Saturday, October 30, 2010

"Real America"

With the growing antagonism from the right against the "elites" who don't know "Real America," generally defined as white, small-town, and religious, I thought I would offer a reality check:

Where do most Americans live, and where will the next 100 million live? In metropolitan areas. Currently, eighty-three percent of Americans live in the country's 361 metropolitan areas, as defined by the US Census. Another six percent live in "exurbia" outside these metropolitan areas and rely on their closest metro area for their livelihood. These percentages are projected to increase, continuing a 200-year trend. (Source: Christopher Leinberger, The Option of Urbanism)

Maybe the last 11% of Americans that still live in small-town America should get with the picture and join Real America, that is, urban America. There's something quintessentially conservative about defining Real America as something that has been on terminal decline for centuries.

2 comments:

  1. I don't think this is what Murray had in mind, but I do think there is something of a divide between the coasts versus the middle of the country/the south in terms of how people think of themselves as Americans. (I don't suppose I need to tell you this, seeing as how you live in the Twin Cities.)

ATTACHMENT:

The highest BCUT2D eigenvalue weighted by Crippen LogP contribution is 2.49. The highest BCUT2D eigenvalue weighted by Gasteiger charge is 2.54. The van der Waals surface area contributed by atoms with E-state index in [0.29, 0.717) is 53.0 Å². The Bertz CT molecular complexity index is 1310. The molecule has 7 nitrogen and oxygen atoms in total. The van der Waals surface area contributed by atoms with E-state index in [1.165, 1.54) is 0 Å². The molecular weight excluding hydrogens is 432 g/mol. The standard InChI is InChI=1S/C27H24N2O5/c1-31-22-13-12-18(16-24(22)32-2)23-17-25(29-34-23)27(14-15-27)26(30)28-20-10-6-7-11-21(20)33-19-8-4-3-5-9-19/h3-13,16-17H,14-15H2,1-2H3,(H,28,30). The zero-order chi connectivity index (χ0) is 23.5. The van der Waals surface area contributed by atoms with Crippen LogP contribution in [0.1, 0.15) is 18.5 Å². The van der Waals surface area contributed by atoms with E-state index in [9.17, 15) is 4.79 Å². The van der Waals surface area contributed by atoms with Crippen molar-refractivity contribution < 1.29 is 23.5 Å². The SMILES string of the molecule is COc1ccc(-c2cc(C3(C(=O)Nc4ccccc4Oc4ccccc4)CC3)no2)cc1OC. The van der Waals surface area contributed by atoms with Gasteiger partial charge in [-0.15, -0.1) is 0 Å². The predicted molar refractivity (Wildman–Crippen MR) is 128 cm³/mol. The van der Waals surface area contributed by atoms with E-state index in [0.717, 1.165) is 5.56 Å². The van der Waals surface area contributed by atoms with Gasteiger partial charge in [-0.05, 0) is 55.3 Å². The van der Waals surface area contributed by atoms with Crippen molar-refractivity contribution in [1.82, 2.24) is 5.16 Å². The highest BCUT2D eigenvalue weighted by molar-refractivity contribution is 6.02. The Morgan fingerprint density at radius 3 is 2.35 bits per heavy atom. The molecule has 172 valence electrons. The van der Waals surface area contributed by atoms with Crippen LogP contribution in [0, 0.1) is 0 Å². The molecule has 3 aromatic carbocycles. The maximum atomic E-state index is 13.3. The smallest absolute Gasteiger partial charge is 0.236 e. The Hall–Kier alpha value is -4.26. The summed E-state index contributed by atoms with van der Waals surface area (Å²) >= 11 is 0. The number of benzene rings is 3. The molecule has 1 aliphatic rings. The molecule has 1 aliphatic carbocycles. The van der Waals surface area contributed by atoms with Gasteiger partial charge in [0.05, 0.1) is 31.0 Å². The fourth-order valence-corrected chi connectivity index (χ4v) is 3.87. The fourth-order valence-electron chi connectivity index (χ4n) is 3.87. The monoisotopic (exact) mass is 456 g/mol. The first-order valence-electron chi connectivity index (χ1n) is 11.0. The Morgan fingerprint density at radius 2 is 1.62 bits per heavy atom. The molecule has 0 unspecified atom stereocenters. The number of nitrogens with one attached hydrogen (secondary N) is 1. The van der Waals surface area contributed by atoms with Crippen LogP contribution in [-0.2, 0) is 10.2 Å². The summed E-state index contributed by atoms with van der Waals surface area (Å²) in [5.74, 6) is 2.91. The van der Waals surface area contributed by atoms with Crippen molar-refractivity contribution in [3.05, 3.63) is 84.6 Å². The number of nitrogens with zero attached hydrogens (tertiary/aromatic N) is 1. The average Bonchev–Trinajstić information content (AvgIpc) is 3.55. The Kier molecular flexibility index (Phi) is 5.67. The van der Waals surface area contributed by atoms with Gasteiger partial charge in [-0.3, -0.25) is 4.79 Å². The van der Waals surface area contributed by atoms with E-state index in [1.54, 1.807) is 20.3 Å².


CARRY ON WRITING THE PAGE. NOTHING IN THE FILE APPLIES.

It's not purely a liberal/conservative divide, and certainly big Midwestern city-folk have more in common with New Yorkers, say, than they do with rural Californians. But at least my experience of 7 years in the Midwest was that the notion of "Midwestern values" was not purely mythical.

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  2. I agree that there's a cultural difference between people on the coasts and in the Midwest, but it cuts across the lines that Murray draws. For example, an urbanite from Chicago is a bit different from an urbanite that grew up in NYC or Boston. And someone who grew up in the Twin Cities would be different from both (they're nicer).

    It's a separate issue from big town small town. And my point was that small-town "real America" is largely a myth. Hell, look at Minnesota, its the suburbs that are red, the urban AND rural areas are blue. Yes, we're weird up here.

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